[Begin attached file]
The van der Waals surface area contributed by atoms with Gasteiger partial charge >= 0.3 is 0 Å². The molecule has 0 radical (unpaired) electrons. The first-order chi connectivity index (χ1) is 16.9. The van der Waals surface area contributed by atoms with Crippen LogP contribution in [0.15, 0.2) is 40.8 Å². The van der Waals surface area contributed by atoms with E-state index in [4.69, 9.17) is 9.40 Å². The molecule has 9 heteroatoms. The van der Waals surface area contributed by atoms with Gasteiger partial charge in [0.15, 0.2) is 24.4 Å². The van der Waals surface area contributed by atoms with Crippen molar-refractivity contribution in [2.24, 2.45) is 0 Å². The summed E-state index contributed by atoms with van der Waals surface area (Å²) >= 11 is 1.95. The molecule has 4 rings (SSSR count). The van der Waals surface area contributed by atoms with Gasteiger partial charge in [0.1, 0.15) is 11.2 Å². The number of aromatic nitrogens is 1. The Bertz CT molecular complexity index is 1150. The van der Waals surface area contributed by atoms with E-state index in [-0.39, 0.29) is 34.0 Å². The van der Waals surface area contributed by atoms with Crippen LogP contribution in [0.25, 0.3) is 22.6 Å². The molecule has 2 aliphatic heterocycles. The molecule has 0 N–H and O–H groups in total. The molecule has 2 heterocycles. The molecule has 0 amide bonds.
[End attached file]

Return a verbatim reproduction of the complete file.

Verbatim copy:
The van der Waals surface area contributed by atoms with Gasteiger partial charge >= 0.3 is 0 Å². The molecule has 0 radical (unpaired) electrons. The first-order chi connectivity index (χ1) is 16.9. The van der Waals surface area contributed by atoms with Crippen LogP contribution in [0.15, 0.2) is 40.8 Å². The van der Waals surface area contributed by atoms with E-state index in [4.69, 9.17) is 9.40 Å². The molecule has 9 heteroatoms. The van der Waals surface area contributed by atoms with Gasteiger partial charge in [0.15, 0.2) is 24.4 Å². The van der Waals surface area contributed by atoms with Crippen molar-refractivity contribution in [2.24, 2.45) is 0 Å². The summed E-state index contributed by atoms with van der Waals surface area (Å²) >= 11 is 1.95. The molecule has 4 rings (SSSR count). The van der Waals surface area contributed by atoms with Gasteiger partial charge in [0.1, 0.15) is 11.2 Å². The number of aromatic nitrogens is 1. The Bertz CT molecular complexity index is 1150. The van der Waals surface area contributed by atoms with E-state index in [-0.39, 0.29) is 34.0 Å². The van der Waals surface area contributed by atoms with Crippen LogP contribution in [0.25, 0.3) is 22.6 Å². The molecule has 2 aliphatic heterocycles. The molecule has 0 N–H and O–H groups in total. The molecule has 2 heterocycles. The molecule has 0 amide bonds.